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When Lelia Escalante was in her 20s and raising two kids, she wasn’t doing it alone. She had her mom, and a solid network of family and friends to provide practical and emotional support. There were certainly moments when she felt overwhelmed and isolated, but the feelings weren’t a defining state.

This time it’s different.

She’s 51 and dealing with the painful effects of fibromyalgia and arthritis; there’s a cyst in her hip and surgery in her future. Her mom is now in her 80s, her old support group scattered. Escalante and her husband, John, 54, are again parents, this time to five of their grandchildren, who range in age from 11 to 17.

A few hours respite is a blessing. A few days off, more like fantasy.

“I thought there would be more help, but with the kinship grandparents, once DHS (Colorado Dept. of Human Services) is out of it, it seems like there aren’t a whole lot of resources or options,” said Escalante, of Colorado Springs.

The children’s adoption was finalized in October 2016. The last time the couple had a “vacation” from 24/7 parenting duties to five siblings, all of whom have varying degrees of emotional trauma, was more than two-and-a-half years ago, when the woman who’d previously fostered the two boys took all the kids for five days.

“When she dropped them off, she was like, ‘Never again,’” said Escalante, with a wry laugh.

But the woman also had a suggestion. She wanted to connect Escalante with a local agency, Families Together, that pairs adoptive and foster families with trained “neighbors,” who deliver a monthly meal and the kind of personal support and connections the system does not.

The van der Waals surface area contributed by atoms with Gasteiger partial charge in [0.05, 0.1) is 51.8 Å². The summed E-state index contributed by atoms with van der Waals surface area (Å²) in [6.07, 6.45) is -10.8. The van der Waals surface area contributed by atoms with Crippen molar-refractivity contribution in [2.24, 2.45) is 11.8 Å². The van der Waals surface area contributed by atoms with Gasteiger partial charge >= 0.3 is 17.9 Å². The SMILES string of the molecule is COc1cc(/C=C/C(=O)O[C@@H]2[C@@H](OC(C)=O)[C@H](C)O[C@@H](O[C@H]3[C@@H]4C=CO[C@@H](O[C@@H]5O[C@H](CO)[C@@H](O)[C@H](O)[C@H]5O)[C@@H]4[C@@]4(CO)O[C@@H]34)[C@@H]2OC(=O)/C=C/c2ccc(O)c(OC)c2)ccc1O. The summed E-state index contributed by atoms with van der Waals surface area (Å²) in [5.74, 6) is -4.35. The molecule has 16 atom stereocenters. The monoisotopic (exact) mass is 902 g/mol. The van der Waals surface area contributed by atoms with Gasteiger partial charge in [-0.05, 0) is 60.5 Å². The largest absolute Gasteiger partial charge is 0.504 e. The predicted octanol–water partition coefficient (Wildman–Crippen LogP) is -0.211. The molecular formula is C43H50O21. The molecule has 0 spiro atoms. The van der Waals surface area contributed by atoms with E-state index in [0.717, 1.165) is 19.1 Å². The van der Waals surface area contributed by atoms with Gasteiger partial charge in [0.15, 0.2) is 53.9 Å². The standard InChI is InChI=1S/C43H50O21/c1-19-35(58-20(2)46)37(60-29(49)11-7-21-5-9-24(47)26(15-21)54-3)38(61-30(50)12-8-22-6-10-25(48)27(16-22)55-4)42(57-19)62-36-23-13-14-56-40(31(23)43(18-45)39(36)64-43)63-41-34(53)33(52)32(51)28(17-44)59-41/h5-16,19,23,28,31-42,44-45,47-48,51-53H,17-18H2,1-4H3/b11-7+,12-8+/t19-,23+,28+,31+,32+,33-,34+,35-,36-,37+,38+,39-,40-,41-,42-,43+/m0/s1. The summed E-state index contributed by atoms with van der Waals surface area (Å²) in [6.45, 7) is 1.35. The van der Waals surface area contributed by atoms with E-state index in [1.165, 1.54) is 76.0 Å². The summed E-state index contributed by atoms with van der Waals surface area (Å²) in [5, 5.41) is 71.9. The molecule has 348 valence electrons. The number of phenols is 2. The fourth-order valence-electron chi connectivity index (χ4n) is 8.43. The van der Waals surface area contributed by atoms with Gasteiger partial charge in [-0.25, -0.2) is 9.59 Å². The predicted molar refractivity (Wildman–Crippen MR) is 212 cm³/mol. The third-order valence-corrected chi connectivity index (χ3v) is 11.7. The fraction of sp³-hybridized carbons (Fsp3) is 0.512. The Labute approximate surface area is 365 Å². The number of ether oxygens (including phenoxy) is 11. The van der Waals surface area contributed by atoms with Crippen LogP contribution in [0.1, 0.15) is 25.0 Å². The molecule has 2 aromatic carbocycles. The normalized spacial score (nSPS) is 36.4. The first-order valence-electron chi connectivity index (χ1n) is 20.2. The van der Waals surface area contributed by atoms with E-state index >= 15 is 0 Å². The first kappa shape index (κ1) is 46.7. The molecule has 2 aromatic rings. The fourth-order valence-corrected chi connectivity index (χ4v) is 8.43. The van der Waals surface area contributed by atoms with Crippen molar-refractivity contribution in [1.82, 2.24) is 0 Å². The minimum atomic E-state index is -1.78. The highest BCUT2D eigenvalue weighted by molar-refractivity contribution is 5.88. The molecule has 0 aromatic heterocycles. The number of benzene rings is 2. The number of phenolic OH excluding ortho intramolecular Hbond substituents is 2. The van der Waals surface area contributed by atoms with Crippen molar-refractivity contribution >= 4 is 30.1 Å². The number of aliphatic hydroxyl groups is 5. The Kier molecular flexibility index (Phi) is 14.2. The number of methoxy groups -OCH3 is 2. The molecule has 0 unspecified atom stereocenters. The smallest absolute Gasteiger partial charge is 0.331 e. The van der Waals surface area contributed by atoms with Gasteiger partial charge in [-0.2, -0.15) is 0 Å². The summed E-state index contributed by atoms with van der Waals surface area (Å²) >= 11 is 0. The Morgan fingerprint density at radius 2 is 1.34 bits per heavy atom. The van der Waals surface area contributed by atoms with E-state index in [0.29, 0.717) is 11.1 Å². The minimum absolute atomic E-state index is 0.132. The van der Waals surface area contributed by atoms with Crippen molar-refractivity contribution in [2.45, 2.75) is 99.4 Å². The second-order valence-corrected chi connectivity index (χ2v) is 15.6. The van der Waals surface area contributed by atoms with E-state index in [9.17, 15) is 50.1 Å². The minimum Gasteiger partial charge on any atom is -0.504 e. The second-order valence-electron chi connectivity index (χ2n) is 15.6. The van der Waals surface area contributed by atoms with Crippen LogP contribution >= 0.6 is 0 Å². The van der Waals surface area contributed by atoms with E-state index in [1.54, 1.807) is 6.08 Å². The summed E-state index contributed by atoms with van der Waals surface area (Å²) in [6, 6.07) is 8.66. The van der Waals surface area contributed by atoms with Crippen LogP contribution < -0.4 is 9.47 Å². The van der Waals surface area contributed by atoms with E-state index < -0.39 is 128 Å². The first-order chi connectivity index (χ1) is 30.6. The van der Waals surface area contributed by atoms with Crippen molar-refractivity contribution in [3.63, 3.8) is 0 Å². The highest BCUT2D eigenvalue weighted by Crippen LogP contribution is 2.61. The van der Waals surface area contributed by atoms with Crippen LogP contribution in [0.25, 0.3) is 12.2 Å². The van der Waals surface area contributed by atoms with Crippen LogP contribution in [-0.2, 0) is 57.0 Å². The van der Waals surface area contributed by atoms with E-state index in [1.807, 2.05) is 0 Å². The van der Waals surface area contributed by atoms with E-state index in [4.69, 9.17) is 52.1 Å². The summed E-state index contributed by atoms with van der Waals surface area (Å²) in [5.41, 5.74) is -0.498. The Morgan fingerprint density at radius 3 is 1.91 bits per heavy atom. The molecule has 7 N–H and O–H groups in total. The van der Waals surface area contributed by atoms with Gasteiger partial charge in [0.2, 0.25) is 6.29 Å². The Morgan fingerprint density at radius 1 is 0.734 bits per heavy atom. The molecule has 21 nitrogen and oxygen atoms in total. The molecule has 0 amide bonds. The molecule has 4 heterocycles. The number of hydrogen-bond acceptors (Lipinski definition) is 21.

What might seem like a small gesture — food once a month, an adult conversation with a compassionate friend who truly understands her situation — have helped pull her through, especially during the pandemic shutdown.

“It’s been a rough year. There used to be six hours a day I’d get a break, when they were at school, but now there’s home-schooling … and I am feeding and cooking, every day, three times a day and two snacks, for five kids,” Escalante said. “It is just so wonderful to not have to do that one time. I love it. The kids love it. Honestly, Families Together has been a lifesaver and the only thing I found that’s out there to help us.”

‘You’re literally not alone’

Hope and Kyle Forti founded the nonprofit in 2017 to help bridge the gaps — and get beyond the red tape and bureaucracy — they’d experienced as foster parents.

“We said, let’s humanize this and bring it into what I would want somebody to give my sister if she was across the country and struggling with postpartum depression,” Hope Forti said. “These are the families that might not even get formal support from the formal child welfare system, but need it.”

The nonprofit — founded as Foster Together, before expanding to also serve adoptive, reunified and kinship families — was starting to gain traction, and a widening pool of volunteers, when 29-year-old Kyle, a popular local political consultant, was killed in a helicopter crash in Kenya on March 3, 2019.

Hope’s family and friends immediately mobilized. Despite her despair, Hope says the time granted her a painful, and powerful, perspective about what it takes for a family to survive a crisis.

Most importantly, that it can’t be done alone.

“My mom moved in, my grandma moved in; my sister’s been here off and on. I don’t think we had to cook for, like, two months and I still have somebody who brings me dinner once a week. That’s what people do when tragedy happens,” Forti said.

That’s exactly the kind of support she hopes her nonprofit can provide.

“I am constantly telling people that Families Together would not still be running if I didn’t have the social capital that kept my family running so that I can do this,” said Forti, a mother of two. “This organization is not here because I’m amazing, it’s because I have a community around me who are literally doing what I am trying to build for other families who need it. That’s my inspiration for doing this. I don’t think anybody should be alone through something difficult.

“We can say to them … with a warm meal and a friendly note and a text that says hey, checking in on you. You’re literally not alone.”